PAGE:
In contrast, the exterior is like some strange frontier, foreign and dangerous. The interior realm can hover over the exterior’s lonely plains or cast its gaze upon its sun-baked hills, but their borders are never wholly transgressed; they are like oil and water. Indeed, the fact that the human existent can occupy both the interior world and the exterior at the same time illustrates their enduring polarity. The existence of one is confirmed by the other, just as a great hero demands a nemesis, the depths of whose perversity mirrors the great magnitude of their righteousness. Considerable psychic tension is generated when the two confront one another, confirming the existence of both and compelling the existent to withdraw to the interior. An awareness of their mastery of the interior helps dull a sense of helplessness that is now and then piqued by the knowledge of their impotence out in the dangerous exterior. But this inability to master the exterior does not phase the existent – at least, that is what they tell themselves – since all that is true and worth knowing ultimately lies within the interior, their interior. What good, after all, is it to entertain falsehood, to be courted by lies?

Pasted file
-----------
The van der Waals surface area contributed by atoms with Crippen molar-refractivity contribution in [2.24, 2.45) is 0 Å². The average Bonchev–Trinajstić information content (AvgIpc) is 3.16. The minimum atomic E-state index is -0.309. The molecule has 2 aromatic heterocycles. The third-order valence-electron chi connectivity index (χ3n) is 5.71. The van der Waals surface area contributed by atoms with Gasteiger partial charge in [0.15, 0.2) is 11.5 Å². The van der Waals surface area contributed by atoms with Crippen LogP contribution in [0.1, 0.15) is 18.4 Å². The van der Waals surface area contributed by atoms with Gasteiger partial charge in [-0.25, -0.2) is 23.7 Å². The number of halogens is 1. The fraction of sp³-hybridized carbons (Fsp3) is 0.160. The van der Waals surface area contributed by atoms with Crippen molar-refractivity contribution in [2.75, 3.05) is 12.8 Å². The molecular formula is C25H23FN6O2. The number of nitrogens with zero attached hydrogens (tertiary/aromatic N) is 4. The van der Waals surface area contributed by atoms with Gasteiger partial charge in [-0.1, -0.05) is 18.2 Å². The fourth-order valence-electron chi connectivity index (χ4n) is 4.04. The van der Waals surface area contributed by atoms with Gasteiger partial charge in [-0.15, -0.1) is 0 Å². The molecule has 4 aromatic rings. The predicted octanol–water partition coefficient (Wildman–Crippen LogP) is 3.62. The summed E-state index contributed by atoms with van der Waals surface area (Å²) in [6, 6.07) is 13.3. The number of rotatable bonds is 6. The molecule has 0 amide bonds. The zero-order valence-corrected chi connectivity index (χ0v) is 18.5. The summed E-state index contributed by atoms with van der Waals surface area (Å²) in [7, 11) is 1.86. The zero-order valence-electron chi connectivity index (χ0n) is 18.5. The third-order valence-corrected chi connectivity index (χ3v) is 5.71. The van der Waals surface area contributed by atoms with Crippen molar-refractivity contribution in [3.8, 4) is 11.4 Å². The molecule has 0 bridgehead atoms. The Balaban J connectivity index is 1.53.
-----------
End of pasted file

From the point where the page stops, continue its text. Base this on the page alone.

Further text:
The interior-exterior dualism consequently embodies as much of a human propensity for self-understanding as it does a purely intellectual theorem. Cast into the world, naked and bloody, the human existent is confronted by the startling fact of their existence. What makes their existence alarming is not the fact of life itself, but the peculiar relation of the individual to the imposing world in which they find themselves thrown. It is a world of marvelous complexity and beauty, as well as tragedy and conflict. But in all its contours and cataclysms, this world is frustrating for the human existent, for even its grandeur seems to remind the existent of their unfolding mortality, impotence and general inability to master this ever-expanding world.